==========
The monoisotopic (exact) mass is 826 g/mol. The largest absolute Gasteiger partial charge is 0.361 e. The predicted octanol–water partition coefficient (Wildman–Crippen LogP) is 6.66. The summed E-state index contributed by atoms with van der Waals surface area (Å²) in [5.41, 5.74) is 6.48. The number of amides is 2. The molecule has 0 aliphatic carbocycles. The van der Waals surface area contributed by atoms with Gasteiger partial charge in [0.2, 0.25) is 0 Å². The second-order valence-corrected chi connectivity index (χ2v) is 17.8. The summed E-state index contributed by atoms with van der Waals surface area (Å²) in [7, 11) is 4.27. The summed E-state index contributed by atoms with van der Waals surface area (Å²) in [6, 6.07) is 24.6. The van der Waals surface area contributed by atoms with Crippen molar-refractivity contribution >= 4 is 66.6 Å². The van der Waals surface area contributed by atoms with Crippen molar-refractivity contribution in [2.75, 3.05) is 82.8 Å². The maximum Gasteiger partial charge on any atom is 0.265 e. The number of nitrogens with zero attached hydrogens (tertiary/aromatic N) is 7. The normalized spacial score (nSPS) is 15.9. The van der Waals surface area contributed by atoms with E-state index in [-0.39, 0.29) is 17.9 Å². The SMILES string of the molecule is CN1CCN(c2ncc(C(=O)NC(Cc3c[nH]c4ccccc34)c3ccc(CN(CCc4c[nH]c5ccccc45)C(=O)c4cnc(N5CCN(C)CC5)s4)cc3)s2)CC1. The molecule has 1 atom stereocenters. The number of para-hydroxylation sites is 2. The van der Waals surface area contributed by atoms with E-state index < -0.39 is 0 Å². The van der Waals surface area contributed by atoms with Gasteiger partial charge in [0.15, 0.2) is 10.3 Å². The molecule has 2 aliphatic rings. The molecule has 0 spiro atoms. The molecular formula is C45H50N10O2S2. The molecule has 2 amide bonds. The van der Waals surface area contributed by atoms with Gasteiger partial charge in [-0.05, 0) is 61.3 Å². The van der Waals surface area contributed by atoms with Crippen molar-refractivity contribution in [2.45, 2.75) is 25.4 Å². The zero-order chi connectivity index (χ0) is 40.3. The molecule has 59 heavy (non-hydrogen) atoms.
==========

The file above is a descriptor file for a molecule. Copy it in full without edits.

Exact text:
The monoisotopic (exact) mass is 826 g/mol. The largest absolute Gasteiger partial charge is 0.361 e. The predicted octanol–water partition coefficient (Wildman–Crippen LogP) is 6.66. The summed E-state index contributed by atoms with van der Waals surface area (Å²) in [5.41, 5.74) is 6.48. The number of amides is 2. The molecule has 0 aliphatic carbocycles. The van der Waals surface area contributed by atoms with Gasteiger partial charge in [0.2, 0.25) is 0 Å². The second-order valence-corrected chi connectivity index (χ2v) is 17.8. The summed E-state index contributed by atoms with van der Waals surface area (Å²) in [7, 11) is 4.27. The summed E-state index contributed by atoms with van der Waals surface area (Å²) in [6, 6.07) is 24.6. The van der Waals surface area contributed by atoms with Crippen molar-refractivity contribution >= 4 is 66.6 Å². The van der Waals surface area contributed by atoms with Crippen molar-refractivity contribution in [2.75, 3.05) is 82.8 Å². The maximum Gasteiger partial charge on any atom is 0.265 e. The number of nitrogens with zero attached hydrogens (tertiary/aromatic N) is 7. The normalized spacial score (nSPS) is 15.9. The van der Waals surface area contributed by atoms with E-state index in [-0.39, 0.29) is 17.9 Å². The SMILES string of the molecule is CN1CCN(c2ncc(C(=O)NC(Cc3c[nH]c4ccccc34)c3ccc(CN(CCc4c[nH]c5ccccc45)C(=O)c4cnc(N5CCN(C)CC5)s4)cc3)s2)CC1. The molecule has 1 atom stereocenters. The number of para-hydroxylation sites is 2. The van der Waals surface area contributed by atoms with E-state index < -0.39 is 0 Å². The van der Waals surface area contributed by atoms with Gasteiger partial charge in [0.15, 0.2) is 10.3 Å². The molecule has 2 aliphatic rings. The molecule has 0 spiro atoms. The molecular formula is C45H50N10O2S2. The molecule has 2 amide bonds. The van der Waals surface area contributed by atoms with Gasteiger partial charge in [-0.05, 0) is 61.3 Å². The van der Waals surface area contributed by atoms with Crippen molar-refractivity contribution in [2.45, 2.75) is 25.4 Å². The zero-order chi connectivity index (χ0) is 40.3. The molecule has 59 heavy (non-hydrogen) atoms.